This introduction to Flyball will help you learn what training is required for the sport of Flyball, so you can make a decision about whether it’s a good choice for you and your sport dog. This series is divided into eight parts will help you learn what you will need to teach yourself and your dog on the road to competing in a Flyball competition.
Because there are many specific training exercises needed, you might need a class or the help of a team to help with training you and your dog. This introduction serves as an outline to what will be involved if you choose to do so, and also helps you learn what you start practicing on your own!
This is part 4 of the Introduction to Flyball series. You can find links to earlier parts of this series near the end of this post.
This week we’re going to discuss getting onto the flyball box, which is a complicated maneuver to teach your dog to do. Therefore, it’s broken down into pieces to make it easier for everyone. And luckily, it can be quite fun and rewarding for dogs which makes it a bit easier for them to learn.
Making a ramp
The first step is to learn to jump onto what’s called a “ramp”. The ramp is nothing more than a plank of wood covered with a yoga mat, so it’s available to anyone wanting to start this training.
You want to find a board that is about 2 feet by 3 feet, or so, and drape an inexpensive yoga mat over it – and this is what we’ll call the ramp. You shouldn’t need to attach these things together, and the ramp can be easily propped up against low objects or a wall at varying angles.
Make sure to place a jump or board in front of the ramp. This encourages your dog to jump onto the ramp as opposed to placing his feet on the ramp. You can then change the distance between these two things to shape your dog, depending on how he’s jumping towards and onto the ramp.
To start teaching your dog to jump on an incline, you want that incline to be very low, almost flat. Then you’ll go through this progression of behaviors described in the next section.
Note that when you have your dog jump onto the ramp, always encourage the direction and turning that you would later on with the box, and it’s as follows: Towards the ramp in a straight line, and then turning in your dog’s turn direction (as determined in the previous article on jumps), and then straight back towards you. You should be calling your dog as you would in a recall (as explained in the earlier article on recall).
To get that proper tight turn, you may need to lure your dog a bit at the beginning.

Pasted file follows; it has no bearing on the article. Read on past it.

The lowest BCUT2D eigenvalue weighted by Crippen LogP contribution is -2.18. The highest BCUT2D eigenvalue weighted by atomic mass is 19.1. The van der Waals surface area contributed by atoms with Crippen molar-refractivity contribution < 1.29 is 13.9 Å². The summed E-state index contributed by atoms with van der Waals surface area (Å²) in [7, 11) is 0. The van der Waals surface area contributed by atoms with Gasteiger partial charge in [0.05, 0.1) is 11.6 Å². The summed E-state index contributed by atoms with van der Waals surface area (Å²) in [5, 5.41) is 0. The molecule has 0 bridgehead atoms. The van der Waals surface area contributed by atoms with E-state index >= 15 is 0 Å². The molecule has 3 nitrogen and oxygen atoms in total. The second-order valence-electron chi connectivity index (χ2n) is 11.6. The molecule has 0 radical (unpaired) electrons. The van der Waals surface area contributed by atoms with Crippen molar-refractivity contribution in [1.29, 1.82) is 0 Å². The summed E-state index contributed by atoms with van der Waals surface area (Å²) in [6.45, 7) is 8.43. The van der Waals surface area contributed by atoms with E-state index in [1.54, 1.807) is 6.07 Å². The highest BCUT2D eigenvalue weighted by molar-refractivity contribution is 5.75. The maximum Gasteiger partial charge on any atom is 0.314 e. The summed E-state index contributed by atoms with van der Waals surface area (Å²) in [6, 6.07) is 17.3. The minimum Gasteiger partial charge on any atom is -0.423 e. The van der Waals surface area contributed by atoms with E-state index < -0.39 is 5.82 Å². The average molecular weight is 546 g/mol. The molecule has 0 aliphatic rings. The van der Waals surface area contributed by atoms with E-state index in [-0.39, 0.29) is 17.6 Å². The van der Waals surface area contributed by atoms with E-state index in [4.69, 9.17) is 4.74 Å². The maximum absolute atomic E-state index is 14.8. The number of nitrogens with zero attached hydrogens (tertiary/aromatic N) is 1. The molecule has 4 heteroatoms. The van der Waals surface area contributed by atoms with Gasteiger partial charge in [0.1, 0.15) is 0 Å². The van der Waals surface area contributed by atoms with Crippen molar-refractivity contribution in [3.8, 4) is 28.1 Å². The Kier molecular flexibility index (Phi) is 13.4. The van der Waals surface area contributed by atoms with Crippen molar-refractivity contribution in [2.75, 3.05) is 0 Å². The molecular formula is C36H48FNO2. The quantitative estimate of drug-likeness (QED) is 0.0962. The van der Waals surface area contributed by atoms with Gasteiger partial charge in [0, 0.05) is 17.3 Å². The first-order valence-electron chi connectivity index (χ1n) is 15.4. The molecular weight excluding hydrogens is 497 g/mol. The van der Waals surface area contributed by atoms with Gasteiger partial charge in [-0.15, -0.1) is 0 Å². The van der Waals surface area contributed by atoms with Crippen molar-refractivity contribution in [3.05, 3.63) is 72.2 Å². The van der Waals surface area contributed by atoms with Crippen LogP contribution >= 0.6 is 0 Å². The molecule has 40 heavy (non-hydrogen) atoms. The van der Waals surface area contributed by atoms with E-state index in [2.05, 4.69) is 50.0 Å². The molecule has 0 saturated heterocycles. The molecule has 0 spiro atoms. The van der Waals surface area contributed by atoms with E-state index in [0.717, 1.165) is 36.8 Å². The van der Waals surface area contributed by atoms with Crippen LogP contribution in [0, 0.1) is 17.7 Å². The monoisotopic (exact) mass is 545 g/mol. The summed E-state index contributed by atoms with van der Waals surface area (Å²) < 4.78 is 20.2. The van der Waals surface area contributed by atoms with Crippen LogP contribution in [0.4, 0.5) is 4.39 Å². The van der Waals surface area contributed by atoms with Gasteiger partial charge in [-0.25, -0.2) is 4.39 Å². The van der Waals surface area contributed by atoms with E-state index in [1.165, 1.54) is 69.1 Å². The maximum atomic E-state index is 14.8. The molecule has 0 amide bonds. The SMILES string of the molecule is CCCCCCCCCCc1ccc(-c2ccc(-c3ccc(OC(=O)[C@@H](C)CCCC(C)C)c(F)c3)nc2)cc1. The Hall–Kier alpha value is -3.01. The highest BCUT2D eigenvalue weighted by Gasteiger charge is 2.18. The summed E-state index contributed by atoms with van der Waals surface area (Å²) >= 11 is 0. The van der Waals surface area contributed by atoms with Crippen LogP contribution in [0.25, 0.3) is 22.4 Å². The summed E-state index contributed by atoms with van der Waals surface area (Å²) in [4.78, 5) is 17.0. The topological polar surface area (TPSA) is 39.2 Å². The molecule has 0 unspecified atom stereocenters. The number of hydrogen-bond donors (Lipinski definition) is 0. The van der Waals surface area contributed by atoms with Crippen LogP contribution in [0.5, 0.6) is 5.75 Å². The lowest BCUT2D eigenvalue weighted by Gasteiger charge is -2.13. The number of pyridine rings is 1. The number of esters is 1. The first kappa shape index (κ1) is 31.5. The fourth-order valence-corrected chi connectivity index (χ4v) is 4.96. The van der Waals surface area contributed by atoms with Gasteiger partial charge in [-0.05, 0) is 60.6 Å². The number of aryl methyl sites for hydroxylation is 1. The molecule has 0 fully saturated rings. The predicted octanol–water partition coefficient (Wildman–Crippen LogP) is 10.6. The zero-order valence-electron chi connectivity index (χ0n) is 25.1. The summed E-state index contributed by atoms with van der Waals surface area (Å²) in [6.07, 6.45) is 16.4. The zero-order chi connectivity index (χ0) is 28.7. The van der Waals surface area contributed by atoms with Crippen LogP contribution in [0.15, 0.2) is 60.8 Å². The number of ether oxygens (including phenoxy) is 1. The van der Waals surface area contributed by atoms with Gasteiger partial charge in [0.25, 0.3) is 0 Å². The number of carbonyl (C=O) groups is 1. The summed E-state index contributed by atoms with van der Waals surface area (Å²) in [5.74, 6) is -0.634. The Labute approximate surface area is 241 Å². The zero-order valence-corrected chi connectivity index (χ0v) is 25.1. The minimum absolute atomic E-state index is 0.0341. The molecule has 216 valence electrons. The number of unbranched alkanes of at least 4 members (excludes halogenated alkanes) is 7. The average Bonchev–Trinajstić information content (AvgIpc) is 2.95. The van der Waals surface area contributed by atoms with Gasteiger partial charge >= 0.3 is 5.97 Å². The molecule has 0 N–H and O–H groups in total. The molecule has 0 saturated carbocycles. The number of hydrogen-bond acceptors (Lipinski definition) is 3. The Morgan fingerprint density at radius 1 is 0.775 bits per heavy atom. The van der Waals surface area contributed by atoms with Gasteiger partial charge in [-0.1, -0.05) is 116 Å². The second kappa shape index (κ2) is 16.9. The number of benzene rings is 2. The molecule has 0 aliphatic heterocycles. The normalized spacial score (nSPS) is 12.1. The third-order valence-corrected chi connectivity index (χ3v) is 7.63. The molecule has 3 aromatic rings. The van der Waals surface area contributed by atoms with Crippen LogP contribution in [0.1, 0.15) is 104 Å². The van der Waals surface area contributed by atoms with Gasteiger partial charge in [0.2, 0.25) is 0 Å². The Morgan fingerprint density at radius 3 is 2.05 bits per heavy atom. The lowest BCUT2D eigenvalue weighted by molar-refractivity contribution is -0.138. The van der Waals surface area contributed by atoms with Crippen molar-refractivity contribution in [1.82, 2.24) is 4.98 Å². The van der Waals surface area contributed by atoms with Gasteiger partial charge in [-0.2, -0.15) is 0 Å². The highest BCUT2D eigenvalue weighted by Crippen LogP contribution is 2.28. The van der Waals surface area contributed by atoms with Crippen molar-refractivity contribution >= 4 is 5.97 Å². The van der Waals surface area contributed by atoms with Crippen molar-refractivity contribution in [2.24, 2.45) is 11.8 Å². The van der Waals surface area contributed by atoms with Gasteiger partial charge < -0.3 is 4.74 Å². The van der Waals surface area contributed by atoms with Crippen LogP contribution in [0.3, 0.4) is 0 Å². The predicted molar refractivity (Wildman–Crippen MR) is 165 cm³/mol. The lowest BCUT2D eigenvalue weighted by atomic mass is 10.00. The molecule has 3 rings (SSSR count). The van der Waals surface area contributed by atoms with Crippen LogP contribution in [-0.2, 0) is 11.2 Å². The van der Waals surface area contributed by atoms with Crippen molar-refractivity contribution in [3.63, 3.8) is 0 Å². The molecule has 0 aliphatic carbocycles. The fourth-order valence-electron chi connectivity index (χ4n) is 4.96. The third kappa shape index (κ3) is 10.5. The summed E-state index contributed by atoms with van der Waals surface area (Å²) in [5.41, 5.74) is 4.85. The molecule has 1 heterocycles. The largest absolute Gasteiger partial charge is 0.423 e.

Increasing difficulty on the ramp
- Start by placing a jump next to the ramp, and have your dog jump over the jump and onto the ramp, then back over the jump to you (remember to encourage the proper body positioning as explained in the previous section).
- Gradually increase the incline of the jump by a couple inches at a time.
- While increasing the ramp, focus on your dog’s rear feet position: the rear feet should push off the ramp when returning to you.
- Increase the speed of the jump through enthusiasm: amp your dog up.
By the end, your ramp should be propped up against a wall at a 45 degree angle, and your dog should be jumping into the center of it with all four paws and pushing off the ramp to return to you.
Adding a word to the jump
You can choose to add a word to this behavior once your dog has it down. We chose the word “hit it” for the act of jumping onto the ramp, combined with pointing at the ramp itself. Having a word will help with the next step, which is transferring this behavior onto a flyball box.
Adding a ball to the ramp
Once your dog is easily hitting the ramp at an angle, you can add a ball to the ramp. To do so, find some velcro, and attach a piece of the “hook” tape to the yoga mat (you can find square patches of adhesive-backed velcro at most large stores or any fabric store). A fuzzy tennis ball will stick to the velcro.
You need to stick the velcro on the appropriate side of the mat, and this depends on the turn direction of your dog. Facing the board: If your dog turns left, it should be on the left side. If your dog turns right, the right side of the mat.
Taking the ball off the board
Now you can practice having your dog hit the board and take the ball. This should be a fluid motion, although many dogs will start by plucking the ball off the board without combining it with the jump.
It helps to use some momentum to teach this new combination of behaviors. If your dog tends to pluck the ball, go back to some simple hit its, and then quickly add the ball in and keep the momentum going and your dog might naturally jump off the board and grab the ball while doing so (which is what you want).
In next week’s article, we will talk about using a flyball box. Your dog is now hitting a ramp, and you will transfer this behavior to the flyball box.
An Introduction to Flyball! What’s on deck for this series
This series will include:
- An introduction to Flyball
- Recalls and Ball retrieve
- Learning to use a ramp (this post!)
- Box work
- Working with other dogs
- Finding a class, team, equipment, and resources
So make sure that you subscribe to the DOGthusiast newsletter and follow Training Tips Tuesday to learn more about Flyball and whether it’s in store for you and your dog!
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